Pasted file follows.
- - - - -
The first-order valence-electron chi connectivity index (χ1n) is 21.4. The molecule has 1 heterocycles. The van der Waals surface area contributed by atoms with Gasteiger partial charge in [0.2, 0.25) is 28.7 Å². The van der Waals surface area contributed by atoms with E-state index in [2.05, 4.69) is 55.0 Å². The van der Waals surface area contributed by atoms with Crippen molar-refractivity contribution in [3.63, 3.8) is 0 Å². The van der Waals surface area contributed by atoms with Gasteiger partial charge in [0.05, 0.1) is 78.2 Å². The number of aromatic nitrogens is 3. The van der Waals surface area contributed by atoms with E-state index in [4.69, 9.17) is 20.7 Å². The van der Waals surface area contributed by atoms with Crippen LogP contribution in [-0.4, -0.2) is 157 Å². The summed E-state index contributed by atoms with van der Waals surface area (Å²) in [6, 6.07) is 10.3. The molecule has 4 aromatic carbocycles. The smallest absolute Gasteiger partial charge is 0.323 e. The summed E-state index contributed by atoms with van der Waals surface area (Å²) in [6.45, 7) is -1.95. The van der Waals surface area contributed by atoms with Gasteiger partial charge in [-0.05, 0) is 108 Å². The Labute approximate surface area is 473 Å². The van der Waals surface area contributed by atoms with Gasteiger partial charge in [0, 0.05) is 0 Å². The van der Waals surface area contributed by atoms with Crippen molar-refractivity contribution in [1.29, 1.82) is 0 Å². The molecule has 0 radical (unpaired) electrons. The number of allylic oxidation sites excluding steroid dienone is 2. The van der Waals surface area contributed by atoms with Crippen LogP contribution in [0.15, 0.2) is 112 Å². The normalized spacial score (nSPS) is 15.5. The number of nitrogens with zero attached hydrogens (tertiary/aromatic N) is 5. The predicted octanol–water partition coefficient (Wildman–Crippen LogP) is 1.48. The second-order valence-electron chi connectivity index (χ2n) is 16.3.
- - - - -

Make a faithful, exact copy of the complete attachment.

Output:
The first-order valence-electron chi connectivity index (χ1n) is 21.4. The molecule has 1 heterocycles. The van der Waals surface area contributed by atoms with Gasteiger partial charge in [0.2, 0.25) is 28.7 Å². The van der Waals surface area contributed by atoms with E-state index in [2.05, 4.69) is 55.0 Å². The van der Waals surface area contributed by atoms with Crippen molar-refractivity contribution in [3.63, 3.8) is 0 Å². The van der Waals surface area contributed by atoms with Gasteiger partial charge in [0.05, 0.1) is 78.2 Å². The number of aromatic nitrogens is 3. The van der Waals surface area contributed by atoms with E-state index in [4.69, 9.17) is 20.7 Å². The van der Waals surface area contributed by atoms with Crippen LogP contribution in [-0.4, -0.2) is 157 Å². The summed E-state index contributed by atoms with van der Waals surface area (Å²) in [6, 6.07) is 10.3. The molecule has 4 aromatic carbocycles. The smallest absolute Gasteiger partial charge is 0.323 e. The summed E-state index contributed by atoms with van der Waals surface area (Å²) in [6.45, 7) is -1.95. The van der Waals surface area contributed by atoms with Gasteiger partial charge in [-0.05, 0) is 108 Å². The Labute approximate surface area is 473 Å². The van der Waals surface area contributed by atoms with Gasteiger partial charge in [0, 0.05) is 0 Å². The van der Waals surface area contributed by atoms with Crippen molar-refractivity contribution in [1.29, 1.82) is 0 Å². The molecule has 0 radical (unpaired) electrons. The number of allylic oxidation sites excluding steroid dienone is 2. The van der Waals surface area contributed by atoms with Crippen LogP contribution in [0.15, 0.2) is 112 Å². The normalized spacial score (nSPS) is 15.5. The number of nitrogens with zero attached hydrogens (tertiary/aromatic N) is 5. The predicted octanol–water partition coefficient (Wildman–Crippen LogP) is 1.48. The second-order valence-electron chi connectivity index (χ2n) is 16.3.